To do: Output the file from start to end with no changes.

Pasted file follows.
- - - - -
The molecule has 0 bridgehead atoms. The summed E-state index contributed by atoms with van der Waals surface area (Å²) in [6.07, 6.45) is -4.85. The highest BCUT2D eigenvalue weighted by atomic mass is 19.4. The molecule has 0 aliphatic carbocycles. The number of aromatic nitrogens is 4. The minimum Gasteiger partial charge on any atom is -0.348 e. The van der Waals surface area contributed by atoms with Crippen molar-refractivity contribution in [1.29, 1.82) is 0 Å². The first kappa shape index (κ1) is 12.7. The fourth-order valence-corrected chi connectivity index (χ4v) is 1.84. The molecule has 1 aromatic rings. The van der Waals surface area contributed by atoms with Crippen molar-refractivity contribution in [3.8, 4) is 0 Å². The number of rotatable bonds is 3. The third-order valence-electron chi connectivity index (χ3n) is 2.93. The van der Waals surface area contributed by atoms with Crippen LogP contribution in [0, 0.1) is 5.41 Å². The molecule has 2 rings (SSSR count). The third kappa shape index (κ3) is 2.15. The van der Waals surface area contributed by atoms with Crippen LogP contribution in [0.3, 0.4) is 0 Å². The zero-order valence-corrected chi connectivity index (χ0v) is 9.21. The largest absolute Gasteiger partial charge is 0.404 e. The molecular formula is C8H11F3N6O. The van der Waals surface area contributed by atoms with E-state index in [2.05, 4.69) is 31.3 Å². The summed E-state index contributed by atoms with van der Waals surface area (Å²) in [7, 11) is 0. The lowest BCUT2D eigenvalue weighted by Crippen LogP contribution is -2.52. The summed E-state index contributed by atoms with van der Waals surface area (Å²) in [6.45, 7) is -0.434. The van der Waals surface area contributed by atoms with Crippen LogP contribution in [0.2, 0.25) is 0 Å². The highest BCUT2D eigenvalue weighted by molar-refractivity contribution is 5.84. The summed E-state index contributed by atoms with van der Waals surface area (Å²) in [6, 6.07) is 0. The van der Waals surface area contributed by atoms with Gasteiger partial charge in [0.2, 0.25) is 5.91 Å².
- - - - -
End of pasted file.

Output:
The molecule has 0 bridgehead atoms. The summed E-state index contributed by atoms with van der Waals surface area (Å²) in [6.07, 6.45) is -4.85. The highest BCUT2D eigenvalue weighted by atomic mass is 19.4. The molecule has 0 aliphatic carbocycles. The number of aromatic nitrogens is 4. The minimum Gasteiger partial charge on any atom is -0.348 e. The van der Waals surface area contributed by atoms with Crippen molar-refractivity contribution in [1.29, 1.82) is 0 Å². The first kappa shape index (κ1) is 12.7. The fourth-order valence-corrected chi connectivity index (χ4v) is 1.84. The molecule has 1 aromatic rings. The van der Waals surface area contributed by atoms with Crippen molar-refractivity contribution in [3.8, 4) is 0 Å². The number of rotatable bonds is 3. The third-order valence-electron chi connectivity index (χ3n) is 2.93. The van der Waals surface area contributed by atoms with Crippen LogP contribution in [0, 0.1) is 5.41 Å². The molecule has 2 rings (SSSR count). The third kappa shape index (κ3) is 2.15. The van der Waals surface area contributed by atoms with Crippen LogP contribution in [0.3, 0.4) is 0 Å². The zero-order valence-corrected chi connectivity index (χ0v) is 9.21. The largest absolute Gasteiger partial charge is 0.404 e. The molecular formula is C8H11F3N6O. The van der Waals surface area contributed by atoms with E-state index in [2.05, 4.69) is 31.3 Å². The summed E-state index contributed by atoms with van der Waals surface area (Å²) in [7, 11) is 0. The lowest BCUT2D eigenvalue weighted by Crippen LogP contribution is -2.52. The summed E-state index contributed by atoms with van der Waals surface area (Å²) in [6.45, 7) is -0.434. The van der Waals surface area contributed by atoms with Crippen LogP contribution in [0.2, 0.25) is 0 Å². The highest BCUT2D eigenvalue weighted by molar-refractivity contribution is 5.84. The summed E-state index contributed by atoms with van der Waals surface area (Å²) in [6, 6.07) is 0. The van der Waals surface area contributed by atoms with Gasteiger partial charge in [0.2, 0.25) is 5.91 Å².